XDR TB & HIV - Deadly Duo

June 13, 20091comments


HIV and tuberculosis (TB) are major public health concerns. More significantly, TB is the sole leading cause of mortality among HIV infected subjects across the globe. As we are aware, multi-drug resistant tuberculosis (MDR-TB) is caused by strains of Mycobacterium tuberculosis that are resistant to potent anti-TB drugs, viz. isoniazid and rifampin. Studies in the recent past have shown a mounting trend in the prevalence of MDR-TB among HIV infected individuals.
The emergence of a few strains of M. tuberculosis that have developed resistance to an even broader range of anti-TB drugs are referred to as extensively drug-resistant tubercle bacilli (XDR-TB). XDR-TB isolates are always resistant to isoniazid and rifampin, and may be resistant in addition to any fluoroquinolone and at least one of three injectable second-line drugs namely, amikacin, kanamycin, or capreomycin [MMWR, 2007].

XDR-TB: A global curse?
Even though XDR-TB prevalence is believed to exist across the continents, representative information is available only from a few countries thus far. In the US, 4% of MDR-TB strains isolated between 1993 and 2004 were XDR-TB. Almost 15% of MDR-TB strains isolated in South Korea in 2004 were declared XDR [MMWR, 2006]. Eleven percent (12/113) of the MDR-TB strains isolated in Iran were XDR strains [Masjedi MR, et al., 2006]. In Hong Kong, 12% (9/75) of the MDR-TB strains were extensively resistant. In Europe, representative data is available from Latvia, where 19% of MDR strains isolated in 2000 – 02 were XDR [MMWR, 2006]. In South Africa, 24% of MDR-TB strains isolated were XDR-TB. Out of the 53 XDR patients, 52 died with a median survival time after sputum-smear sample collection of only 16 days [Gandhi NR, et al., 2006]. Detailed information about XDR-TB is still scattered and incomplete due to its fairly recent definition.

Scenario of XDR-TB in India: Tip of the ice-berg?
It is widely believed that XDR-TB existed in India for long, but is presumed to have been under-recognized and under-treated. India represents nearly one-third of the world’s total TB cases and has the highest incidence of new cases [Mondal R, et al., 2007]. Four percent of the 8.8 million TB cases globally are drug resistant. China harbours the largest number of XDR-TB cases (~13 million), followed by India.
Researchers from the Hinduja National Hospital in Mumbai reported that 8% of the MDR-TB cases investigated were XDR. Alarmingly, the mortality rate among the XDR-TB cases in this study was as high as 42% [Udwadia ZF, et al., 2007]. XDR-TB cases would be potently dangerous as the bacilli could easily spread through air. Another recent study from Lucknow reported that 5 (7.4%) of 68 MDR TB strains met criteria for XDR TB [Mondal R, et al., 2007]. A prospective study carried out at AIIMS, Delhi, revealed an alarming 33.3% prevalence of XDR-TB cases, all of whom died within 2.6 months of diagnosis. Preliminary findings from Northern India suggest that XDR-TB is a reality in India [Singh S, et al., 2007]. More nationwide measures need to be ensured to gauge the real status of the XDR-TB threat.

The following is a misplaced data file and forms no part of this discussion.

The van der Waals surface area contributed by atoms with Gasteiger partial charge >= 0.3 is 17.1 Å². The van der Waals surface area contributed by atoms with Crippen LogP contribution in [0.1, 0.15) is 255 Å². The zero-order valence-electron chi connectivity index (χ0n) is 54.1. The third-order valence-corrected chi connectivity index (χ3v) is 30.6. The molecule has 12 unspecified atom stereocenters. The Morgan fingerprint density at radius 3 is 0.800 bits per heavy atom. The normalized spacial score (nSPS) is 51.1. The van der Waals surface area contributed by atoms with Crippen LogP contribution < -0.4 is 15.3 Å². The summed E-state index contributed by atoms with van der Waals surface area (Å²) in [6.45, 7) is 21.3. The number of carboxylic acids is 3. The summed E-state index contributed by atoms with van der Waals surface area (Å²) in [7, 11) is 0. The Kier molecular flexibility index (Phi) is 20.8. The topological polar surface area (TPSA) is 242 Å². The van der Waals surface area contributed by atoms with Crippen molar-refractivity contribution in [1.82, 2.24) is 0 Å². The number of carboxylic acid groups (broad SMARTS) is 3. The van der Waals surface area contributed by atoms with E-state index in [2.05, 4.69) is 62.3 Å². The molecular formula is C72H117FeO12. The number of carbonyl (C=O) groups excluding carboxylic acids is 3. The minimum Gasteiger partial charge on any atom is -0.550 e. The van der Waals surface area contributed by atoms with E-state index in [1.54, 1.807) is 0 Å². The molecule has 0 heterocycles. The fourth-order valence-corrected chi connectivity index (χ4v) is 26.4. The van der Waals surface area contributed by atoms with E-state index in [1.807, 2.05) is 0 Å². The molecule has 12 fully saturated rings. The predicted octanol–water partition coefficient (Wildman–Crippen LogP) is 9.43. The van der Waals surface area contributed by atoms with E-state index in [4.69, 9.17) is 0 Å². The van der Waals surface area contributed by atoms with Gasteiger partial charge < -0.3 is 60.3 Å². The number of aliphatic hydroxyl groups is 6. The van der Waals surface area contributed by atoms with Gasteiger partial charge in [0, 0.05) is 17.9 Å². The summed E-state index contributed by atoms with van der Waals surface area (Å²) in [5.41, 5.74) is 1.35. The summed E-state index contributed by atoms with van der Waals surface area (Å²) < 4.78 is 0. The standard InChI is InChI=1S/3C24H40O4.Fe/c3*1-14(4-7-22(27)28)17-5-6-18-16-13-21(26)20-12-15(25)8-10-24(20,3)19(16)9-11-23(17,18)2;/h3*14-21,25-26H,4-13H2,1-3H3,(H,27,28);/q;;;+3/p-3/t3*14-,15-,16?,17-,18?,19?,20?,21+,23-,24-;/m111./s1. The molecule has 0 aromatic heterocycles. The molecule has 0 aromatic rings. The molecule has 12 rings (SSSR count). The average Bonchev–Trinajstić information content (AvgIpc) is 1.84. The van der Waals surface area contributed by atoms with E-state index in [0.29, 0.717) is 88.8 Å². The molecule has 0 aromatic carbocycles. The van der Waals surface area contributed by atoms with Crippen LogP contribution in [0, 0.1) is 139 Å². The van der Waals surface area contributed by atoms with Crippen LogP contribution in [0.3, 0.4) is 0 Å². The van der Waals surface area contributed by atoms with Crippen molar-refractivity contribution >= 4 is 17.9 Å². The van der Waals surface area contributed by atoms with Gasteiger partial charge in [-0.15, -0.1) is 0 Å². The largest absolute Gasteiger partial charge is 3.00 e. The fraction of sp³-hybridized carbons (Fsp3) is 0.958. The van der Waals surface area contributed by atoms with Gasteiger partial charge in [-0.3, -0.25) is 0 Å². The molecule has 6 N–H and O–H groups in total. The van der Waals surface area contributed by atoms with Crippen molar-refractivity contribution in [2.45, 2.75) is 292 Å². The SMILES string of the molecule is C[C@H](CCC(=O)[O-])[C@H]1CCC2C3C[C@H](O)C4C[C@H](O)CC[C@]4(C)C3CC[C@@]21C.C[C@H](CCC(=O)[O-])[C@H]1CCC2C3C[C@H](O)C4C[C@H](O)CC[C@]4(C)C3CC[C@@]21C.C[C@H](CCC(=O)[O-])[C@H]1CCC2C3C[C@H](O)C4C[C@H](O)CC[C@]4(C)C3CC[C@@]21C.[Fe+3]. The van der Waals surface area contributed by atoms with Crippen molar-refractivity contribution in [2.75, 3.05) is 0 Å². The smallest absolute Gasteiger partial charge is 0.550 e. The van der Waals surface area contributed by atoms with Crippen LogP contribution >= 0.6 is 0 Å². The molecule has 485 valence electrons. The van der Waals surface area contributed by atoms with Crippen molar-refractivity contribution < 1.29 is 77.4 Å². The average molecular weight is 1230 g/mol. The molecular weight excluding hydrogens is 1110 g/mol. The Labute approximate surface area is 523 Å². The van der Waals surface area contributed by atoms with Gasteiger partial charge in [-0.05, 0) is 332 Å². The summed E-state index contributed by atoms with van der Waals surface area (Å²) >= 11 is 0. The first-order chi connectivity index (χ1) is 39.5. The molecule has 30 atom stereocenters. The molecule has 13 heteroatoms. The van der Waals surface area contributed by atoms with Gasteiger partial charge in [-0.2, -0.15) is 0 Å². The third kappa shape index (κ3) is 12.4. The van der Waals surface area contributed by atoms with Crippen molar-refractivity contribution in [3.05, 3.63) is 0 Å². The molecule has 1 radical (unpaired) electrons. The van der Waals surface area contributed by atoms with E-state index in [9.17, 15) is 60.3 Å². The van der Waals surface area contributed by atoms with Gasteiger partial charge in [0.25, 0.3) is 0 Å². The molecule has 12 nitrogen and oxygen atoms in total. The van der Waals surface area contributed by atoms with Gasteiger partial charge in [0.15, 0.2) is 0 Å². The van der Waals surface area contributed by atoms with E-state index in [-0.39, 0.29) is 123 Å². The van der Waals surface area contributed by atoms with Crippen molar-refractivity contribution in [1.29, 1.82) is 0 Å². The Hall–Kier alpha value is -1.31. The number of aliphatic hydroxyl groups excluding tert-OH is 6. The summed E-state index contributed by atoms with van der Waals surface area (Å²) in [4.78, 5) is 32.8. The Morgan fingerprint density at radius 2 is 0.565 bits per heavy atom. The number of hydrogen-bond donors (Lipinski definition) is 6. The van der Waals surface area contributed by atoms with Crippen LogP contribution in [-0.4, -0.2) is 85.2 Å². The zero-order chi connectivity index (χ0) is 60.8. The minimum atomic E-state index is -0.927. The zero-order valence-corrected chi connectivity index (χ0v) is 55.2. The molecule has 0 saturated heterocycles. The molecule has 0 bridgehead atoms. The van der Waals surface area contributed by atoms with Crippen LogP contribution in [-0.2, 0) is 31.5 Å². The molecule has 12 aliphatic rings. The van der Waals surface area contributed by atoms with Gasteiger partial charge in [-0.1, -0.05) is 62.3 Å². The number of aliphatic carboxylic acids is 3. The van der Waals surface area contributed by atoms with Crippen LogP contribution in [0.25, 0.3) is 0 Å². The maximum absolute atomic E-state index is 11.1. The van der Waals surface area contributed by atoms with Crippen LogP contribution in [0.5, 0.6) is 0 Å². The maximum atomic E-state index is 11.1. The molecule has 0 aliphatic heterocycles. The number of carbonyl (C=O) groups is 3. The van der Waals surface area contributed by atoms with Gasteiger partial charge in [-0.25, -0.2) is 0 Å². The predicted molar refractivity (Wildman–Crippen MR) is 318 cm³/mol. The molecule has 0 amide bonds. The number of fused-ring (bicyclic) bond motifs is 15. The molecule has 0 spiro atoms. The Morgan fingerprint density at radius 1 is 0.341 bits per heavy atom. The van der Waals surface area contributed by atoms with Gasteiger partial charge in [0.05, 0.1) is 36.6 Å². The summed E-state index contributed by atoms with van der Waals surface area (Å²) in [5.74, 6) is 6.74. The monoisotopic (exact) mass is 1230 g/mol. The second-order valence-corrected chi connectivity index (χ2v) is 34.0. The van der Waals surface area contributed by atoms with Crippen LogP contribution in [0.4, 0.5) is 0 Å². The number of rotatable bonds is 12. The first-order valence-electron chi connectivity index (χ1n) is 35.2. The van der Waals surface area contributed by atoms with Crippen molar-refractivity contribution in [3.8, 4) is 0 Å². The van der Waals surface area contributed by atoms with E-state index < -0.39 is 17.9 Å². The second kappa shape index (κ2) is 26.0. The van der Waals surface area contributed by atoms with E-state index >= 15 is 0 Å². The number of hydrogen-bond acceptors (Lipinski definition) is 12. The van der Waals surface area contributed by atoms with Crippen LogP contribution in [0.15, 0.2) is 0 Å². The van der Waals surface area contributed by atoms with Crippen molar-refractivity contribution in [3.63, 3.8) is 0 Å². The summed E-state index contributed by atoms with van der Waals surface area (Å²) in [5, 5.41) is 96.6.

Combating the deadly combination
The epidemic of XDR-TB among people living with HIV/AIDS (PLWHA) seems to pose a serious challenge. The concern is primarily owing to the underlying risk of rapid disease progression with the additional potential of a high transmission risk. HIV infected individuals are exquisitely sensitive to contracting TB, which can be fatal, unless appropriate anti-tuberculosis drugs are administered promptly. Studies suggest that all persons with HIV should be carefully screened for TB and individuals presenting with TB should be offered a HIV test. To prevent the appearance and spread of drug-resistant TB, the need for bridging the TB and HIV programs is to be underlined. HIV treatment with highly active antiretroviral therapy (HAART) improves the immunity of PLWHA and decreases their likelihood of developing active TB even if they are exposed to TB strains of any kind.
Diagnosis of XDR-TB: The need of the hour?
Most laboratories in India and other developing countries are not equipped to perform drug susceptibility tests. Laboratory capacity to diagnose, manage and survey Mycobacterial drug resistance need to be strengthened and surveys of drug-resistant TB need to be commenced to determine the extent of XDR-TB epidemic, and its association with HIV.

A tough battle ahead?
Exactly 125 years after Robert Koch’s discovery of M. tuberculosis, the ‘‘white plague’’ is still affecting mankind. The condition is worse in India, which is engrossed with two interrelated pandemics—HIV and TB. XDR-TB is a wake-up call for fortifying basic tuberculosis and HIV care, prevention and control and to scale up measures to ensure the efficient management of drug resistant tuberculosis. We foresee key contributions from basic science, particularly in the development of newer diagnostic strategies, newer drugs to tackle XDR strains and ultimately, a vaccine to fight tuberculosis.


Keywords: XDRTB,MDR TB, Extensively resistant TB, HIV, TB, MDR-TB, XDR-TB, tuberculosis, HIV-TB
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December 12, 2009 at 1:43 AM

Hi,

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Disease.com

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